The memorial service for Aida is scheduled for 11 a.m., September 12 at The Highlands Church on 20th St. West in Palmdale; a reception will follow. All are invited.
Arriving at the Main Base of Edwards Air Force Base, you are going to see a large courtyard with the flags of 50 states, and branches of service. Because the blue skies over Edwards supply some of the world’s best wind supply, the flags are flapping briskly in the breeze.
Today, and really for all time to come, those flags will stand as a tribute to the legacy of Aida O’Connor, recently recognized by the Air Force for her role as founder of the Edwards Air Force Base Civilian-Military Support Group. She founded the group 30 years ago, a time that whooshed past at jet speed.
Together with the group’s current president, Al Hoffman, and Chief Master Sgt. Ian Eishen (the command chief master sergeant for the 412th Test Wing), the 78-year-old O’Connor accepted a ceremonial sword presented in gratitude by leadership of the world’s foremost test flight facility. You can rest assured, even in fragile health, O’Connor could wield that terrible, swift sword, and do it with a smile.
So we remember, Aida O’Connor — March 14, 1941 to Aug. 16, 2019.
“It is with deep sorrow that I am passing along the sad news that we lost an Antelope/Aerospace Valley icon yesterday — Aida O’Connor,” Hoffman said in an announcement sent out Aug. 17 to membership of the Civilian-Military Support Group.
“The Founder of our Edwards AFB Civilian-Military Support Group for 30 years was such an indefatigable, gregarious and honorable person. She was a true leader within our community for decades,” Hoffman said.
Civ-Mil wasn’t the only group in the Valley that she founded, or led but the Civ-Mil Group is the one that has landmarks attached to it.
This “Flags of Honor” parade surrounding the Bell Airacomet fighter test prototype of World War II lets every airman know a little bit of home came with them. It was dedicated through O’Connor’s efforts. The group O’Connor founded replaces the flags, no cost to taxpayers.
Along the way, the Civ-Mil Group, an amalgam of civilian and military AV leaders, has volunteered on behalf of airmen and their families for 30 years. The Airman’s Attic, for what families need to get settled, the Higher Group Internet Cafe, to keep airmen in touch with their loved ones, countless “goody bags” packed for deploying airmen. Air women, too, but like Marines, soldiers and sailors, they are all called airmen.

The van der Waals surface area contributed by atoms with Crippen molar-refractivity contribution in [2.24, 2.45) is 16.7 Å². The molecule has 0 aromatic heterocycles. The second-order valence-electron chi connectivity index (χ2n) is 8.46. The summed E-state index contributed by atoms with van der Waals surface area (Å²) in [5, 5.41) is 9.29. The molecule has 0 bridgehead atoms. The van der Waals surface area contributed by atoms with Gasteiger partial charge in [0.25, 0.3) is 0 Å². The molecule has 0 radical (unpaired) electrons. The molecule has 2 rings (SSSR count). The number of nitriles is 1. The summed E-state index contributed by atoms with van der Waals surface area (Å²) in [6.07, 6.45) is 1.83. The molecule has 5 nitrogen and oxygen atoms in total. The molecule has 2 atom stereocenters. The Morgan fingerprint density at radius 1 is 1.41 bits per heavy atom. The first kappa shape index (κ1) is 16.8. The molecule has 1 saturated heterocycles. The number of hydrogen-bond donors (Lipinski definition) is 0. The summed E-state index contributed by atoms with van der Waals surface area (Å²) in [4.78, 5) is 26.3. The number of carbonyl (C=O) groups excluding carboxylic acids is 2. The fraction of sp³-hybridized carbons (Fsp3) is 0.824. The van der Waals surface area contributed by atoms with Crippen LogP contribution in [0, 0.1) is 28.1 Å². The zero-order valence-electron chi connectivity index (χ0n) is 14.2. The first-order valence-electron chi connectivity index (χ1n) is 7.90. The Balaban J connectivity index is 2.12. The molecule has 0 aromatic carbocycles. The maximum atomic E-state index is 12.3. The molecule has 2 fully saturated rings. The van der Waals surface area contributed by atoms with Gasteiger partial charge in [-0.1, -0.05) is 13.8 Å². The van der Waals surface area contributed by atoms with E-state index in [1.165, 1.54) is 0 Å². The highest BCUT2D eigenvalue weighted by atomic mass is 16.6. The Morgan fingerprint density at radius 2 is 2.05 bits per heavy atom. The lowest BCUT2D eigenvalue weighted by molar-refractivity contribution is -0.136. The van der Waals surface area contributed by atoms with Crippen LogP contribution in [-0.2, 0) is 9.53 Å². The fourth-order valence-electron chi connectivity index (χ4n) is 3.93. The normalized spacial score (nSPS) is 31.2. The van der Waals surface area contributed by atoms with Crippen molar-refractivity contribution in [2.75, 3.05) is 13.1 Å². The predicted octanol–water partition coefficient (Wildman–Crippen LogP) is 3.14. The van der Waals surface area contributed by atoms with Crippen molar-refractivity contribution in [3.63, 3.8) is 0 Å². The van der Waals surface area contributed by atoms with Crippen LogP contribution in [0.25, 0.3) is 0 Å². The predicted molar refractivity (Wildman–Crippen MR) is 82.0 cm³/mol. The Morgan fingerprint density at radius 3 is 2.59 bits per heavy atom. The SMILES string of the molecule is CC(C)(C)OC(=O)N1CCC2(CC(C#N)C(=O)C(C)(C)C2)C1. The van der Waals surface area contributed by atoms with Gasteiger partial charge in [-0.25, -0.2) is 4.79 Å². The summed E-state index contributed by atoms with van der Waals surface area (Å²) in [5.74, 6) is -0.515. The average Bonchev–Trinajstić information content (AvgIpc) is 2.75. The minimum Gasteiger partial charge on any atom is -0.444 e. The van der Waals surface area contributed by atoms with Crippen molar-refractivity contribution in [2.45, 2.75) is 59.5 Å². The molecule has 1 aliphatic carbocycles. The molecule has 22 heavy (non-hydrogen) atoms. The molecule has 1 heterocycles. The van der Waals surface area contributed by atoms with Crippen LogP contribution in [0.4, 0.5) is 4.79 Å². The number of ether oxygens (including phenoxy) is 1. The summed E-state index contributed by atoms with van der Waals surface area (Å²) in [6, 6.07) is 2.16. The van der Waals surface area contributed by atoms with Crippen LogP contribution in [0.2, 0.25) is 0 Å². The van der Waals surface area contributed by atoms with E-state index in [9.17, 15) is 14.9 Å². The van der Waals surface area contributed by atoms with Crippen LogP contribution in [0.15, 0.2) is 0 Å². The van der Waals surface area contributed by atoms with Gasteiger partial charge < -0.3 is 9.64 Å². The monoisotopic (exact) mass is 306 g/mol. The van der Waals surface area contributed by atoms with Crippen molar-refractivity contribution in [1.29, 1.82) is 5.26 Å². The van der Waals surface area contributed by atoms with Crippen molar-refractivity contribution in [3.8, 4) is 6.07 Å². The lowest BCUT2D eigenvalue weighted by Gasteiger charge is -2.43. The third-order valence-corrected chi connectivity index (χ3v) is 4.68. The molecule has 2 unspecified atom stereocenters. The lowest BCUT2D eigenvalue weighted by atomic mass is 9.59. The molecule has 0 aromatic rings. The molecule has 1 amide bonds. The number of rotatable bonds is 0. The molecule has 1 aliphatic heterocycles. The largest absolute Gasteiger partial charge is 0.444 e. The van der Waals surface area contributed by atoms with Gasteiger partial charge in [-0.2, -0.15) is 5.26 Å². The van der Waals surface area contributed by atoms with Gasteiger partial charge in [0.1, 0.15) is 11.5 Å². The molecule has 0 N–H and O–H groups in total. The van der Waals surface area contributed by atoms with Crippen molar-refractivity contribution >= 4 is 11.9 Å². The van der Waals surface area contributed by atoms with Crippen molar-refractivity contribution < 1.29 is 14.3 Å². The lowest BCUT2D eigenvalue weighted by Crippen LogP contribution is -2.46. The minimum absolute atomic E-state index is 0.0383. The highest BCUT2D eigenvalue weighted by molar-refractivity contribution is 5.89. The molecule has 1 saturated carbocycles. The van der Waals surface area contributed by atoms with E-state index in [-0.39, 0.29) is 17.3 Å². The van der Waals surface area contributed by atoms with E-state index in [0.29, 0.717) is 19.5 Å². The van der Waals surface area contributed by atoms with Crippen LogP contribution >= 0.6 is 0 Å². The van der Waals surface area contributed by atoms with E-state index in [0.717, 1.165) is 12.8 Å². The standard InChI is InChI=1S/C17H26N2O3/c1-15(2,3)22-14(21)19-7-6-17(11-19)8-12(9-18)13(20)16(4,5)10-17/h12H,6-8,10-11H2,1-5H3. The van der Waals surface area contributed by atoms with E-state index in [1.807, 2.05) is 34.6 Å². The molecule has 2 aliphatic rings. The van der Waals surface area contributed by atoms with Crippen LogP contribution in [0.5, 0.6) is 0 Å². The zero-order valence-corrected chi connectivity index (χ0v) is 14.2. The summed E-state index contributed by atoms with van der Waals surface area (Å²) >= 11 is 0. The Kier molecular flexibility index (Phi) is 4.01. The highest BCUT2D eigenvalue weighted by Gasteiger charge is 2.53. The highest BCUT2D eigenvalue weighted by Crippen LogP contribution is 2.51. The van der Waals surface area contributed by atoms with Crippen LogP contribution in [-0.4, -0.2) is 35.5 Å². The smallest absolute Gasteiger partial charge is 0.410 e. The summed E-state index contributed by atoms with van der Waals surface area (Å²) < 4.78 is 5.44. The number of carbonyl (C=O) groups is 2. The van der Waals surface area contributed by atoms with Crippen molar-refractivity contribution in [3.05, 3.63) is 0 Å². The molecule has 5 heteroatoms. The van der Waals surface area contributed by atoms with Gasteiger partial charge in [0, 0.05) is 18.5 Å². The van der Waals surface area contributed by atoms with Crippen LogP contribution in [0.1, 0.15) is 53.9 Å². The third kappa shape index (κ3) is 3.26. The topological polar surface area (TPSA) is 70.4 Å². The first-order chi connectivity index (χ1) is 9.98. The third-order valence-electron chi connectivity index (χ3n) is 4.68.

“Edwards has simply the best Civilian-Military Support Group,” said Brig. Gen. John E. “Dragon” Teichert, commander of the 412th Test Wing, and therefore commander of the world’s greatest test flight facility. “We could not do what we do without the support we get from this community.”
Attorney James Charlton, a combat veteran and past AV Board of Trade president, put it, “When Aida O’Connor comes along and says ‘I need you to do something,’ you might as well just smile, and go along quietly.”
Aida drafted me to be a ghost writer and editor on the 25th Anniversary hardbound book that celebrated the founding of the Edwards Civilian-Military Support Group. It is a big blue book that graces every Chamber of Commerce in the AV, and lots of other places, too. Lots of history. When Aida O’Connor drafted me, I went along quietly, and with a smile.
O’Connor’s daughter, Yvette Valencia Emard, remembers as a girl, watching her mother “rising out of her chair with her hand over her heart, every night when the channels on TV would go off playing our national anthem, and yes, she sang along, proudly.”
For her unstinting support of the U.S. Military, representing the U.S. Air Force, O’Connor was awarded the Distinguished Civilian Humanitarian Award.
In addition to Civ-Mil, and Board of Trade, she packed her gear with the Greater Antelope Valley Association of Realtors, and the Palmdale Sheriffs Boosters, and a bushel of chambers of commerce.
Probably she was happiest about her dozen grown children, 32 grandchildren, and three great-grandchildren, according to her own relatively recent biography, but that could have changed. She was matriarch of a big family. And an even bigger extended family of fans and admirers in the Aerospace Valley.
See the flags in the wind, and raise a salute for Aida O’Connor, advocate, patriot and enthusiastic civilian supporter of the U.S. military at Edwards.